Magna Carta... rightly stands as some of his finest work.
I'll try to avoid too many associations with Yeezus – suffice to say that where Kanye has delved into whacked-territory, Jay is happy working in the dank New York alleys you know him from; thick, heady beats back-to-back with bursting orchestral arrangements frame his verses. Picasso Baby is as self-indulgent as you would expect it to be, but still thrills; Ocean throws Frank Ocean's soulful croon against Hov's street-level rhymes; Versus is classic G-Funk writ neon and huge. There's even a '90s throwback with the R&B groover Part II (0n The Run), where he counterparts with Beyonce herself. Somewhereinamerica is a highlight: an epic album-splitter that addresses the American dream as well as Hov can.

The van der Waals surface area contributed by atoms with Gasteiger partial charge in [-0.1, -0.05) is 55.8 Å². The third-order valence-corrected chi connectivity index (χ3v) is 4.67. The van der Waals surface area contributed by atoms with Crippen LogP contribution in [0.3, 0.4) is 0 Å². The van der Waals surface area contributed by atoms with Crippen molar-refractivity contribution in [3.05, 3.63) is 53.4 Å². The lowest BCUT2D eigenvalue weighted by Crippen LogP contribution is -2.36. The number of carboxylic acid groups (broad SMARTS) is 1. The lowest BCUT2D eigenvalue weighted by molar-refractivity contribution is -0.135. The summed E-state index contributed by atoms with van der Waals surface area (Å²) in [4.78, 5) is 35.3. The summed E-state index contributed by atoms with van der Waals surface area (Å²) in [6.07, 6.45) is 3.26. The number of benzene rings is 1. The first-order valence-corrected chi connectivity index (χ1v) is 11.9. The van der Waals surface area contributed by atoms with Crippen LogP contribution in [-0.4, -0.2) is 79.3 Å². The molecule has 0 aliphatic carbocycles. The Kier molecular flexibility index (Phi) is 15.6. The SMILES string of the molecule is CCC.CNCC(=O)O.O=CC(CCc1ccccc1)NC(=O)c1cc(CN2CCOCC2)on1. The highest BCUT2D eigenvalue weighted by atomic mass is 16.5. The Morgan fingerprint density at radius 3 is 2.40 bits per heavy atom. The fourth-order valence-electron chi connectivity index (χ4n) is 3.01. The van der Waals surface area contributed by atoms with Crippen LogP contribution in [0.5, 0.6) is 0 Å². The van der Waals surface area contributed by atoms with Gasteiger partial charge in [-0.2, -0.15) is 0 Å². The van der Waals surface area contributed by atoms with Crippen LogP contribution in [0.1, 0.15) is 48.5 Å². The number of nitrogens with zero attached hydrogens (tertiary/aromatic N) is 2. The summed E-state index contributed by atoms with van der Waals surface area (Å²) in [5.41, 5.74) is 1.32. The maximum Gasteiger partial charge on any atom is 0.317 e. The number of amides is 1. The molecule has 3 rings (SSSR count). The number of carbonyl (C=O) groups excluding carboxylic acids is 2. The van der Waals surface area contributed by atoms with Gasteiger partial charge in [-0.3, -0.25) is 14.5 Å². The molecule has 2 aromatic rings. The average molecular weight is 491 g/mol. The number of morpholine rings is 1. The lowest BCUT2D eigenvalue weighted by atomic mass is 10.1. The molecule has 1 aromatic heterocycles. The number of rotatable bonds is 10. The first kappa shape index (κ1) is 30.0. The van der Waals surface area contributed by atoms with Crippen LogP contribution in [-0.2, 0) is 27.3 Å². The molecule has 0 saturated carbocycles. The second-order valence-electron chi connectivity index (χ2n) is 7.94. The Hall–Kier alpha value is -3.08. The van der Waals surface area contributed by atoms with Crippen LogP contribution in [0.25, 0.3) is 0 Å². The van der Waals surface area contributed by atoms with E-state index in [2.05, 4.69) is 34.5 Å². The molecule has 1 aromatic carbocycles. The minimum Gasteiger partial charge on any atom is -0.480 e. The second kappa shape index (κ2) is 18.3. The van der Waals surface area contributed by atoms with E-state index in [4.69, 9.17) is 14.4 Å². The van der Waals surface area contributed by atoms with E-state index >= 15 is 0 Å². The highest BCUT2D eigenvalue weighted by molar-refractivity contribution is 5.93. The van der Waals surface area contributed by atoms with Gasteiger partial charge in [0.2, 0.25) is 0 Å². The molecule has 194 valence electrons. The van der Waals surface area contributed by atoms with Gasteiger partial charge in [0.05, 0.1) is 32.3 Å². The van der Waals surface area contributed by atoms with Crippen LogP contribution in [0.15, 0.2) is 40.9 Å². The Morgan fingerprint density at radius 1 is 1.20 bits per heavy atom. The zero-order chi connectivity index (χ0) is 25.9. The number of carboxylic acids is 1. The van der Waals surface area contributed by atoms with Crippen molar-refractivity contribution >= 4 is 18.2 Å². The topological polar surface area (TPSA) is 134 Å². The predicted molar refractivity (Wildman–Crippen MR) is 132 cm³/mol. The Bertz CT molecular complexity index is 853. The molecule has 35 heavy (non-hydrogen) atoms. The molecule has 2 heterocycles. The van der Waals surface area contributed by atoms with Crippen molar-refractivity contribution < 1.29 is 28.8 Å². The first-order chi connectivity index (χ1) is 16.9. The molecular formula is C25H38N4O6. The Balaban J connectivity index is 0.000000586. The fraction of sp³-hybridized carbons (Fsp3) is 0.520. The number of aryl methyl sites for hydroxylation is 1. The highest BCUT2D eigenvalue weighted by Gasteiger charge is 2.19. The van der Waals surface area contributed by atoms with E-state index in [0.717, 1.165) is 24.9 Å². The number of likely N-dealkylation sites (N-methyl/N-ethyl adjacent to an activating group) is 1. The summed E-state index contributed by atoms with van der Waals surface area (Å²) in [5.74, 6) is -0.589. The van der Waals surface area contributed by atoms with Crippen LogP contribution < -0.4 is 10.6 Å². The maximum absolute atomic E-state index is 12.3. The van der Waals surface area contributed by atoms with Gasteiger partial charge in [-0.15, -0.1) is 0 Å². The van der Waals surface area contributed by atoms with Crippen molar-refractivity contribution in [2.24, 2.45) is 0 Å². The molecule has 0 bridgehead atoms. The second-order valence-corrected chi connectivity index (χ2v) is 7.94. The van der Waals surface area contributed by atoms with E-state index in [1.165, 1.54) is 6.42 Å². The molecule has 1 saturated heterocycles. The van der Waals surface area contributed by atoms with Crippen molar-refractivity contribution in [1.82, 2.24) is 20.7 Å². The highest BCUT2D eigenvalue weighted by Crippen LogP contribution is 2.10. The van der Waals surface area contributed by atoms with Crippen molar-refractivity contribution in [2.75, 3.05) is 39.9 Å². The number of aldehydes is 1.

Jay-Z was never going to escape the fact that the brand is bigger than the man, but that hasn't stopped him. Instead, Magna Carta... Holy Grail is a strange dichotomy between the usual “bitches'n'hoes” braggadocio and some weird, post-modern view of where music is going (his current “art” mindset notwithstanding). But it just works. It's as good as The Blueprint or The Black Album – maybe even better – while being current and, it has to be said, entirely emblematic of the often-bizarre entanglement between media and personality we see with artists like Jay-Z.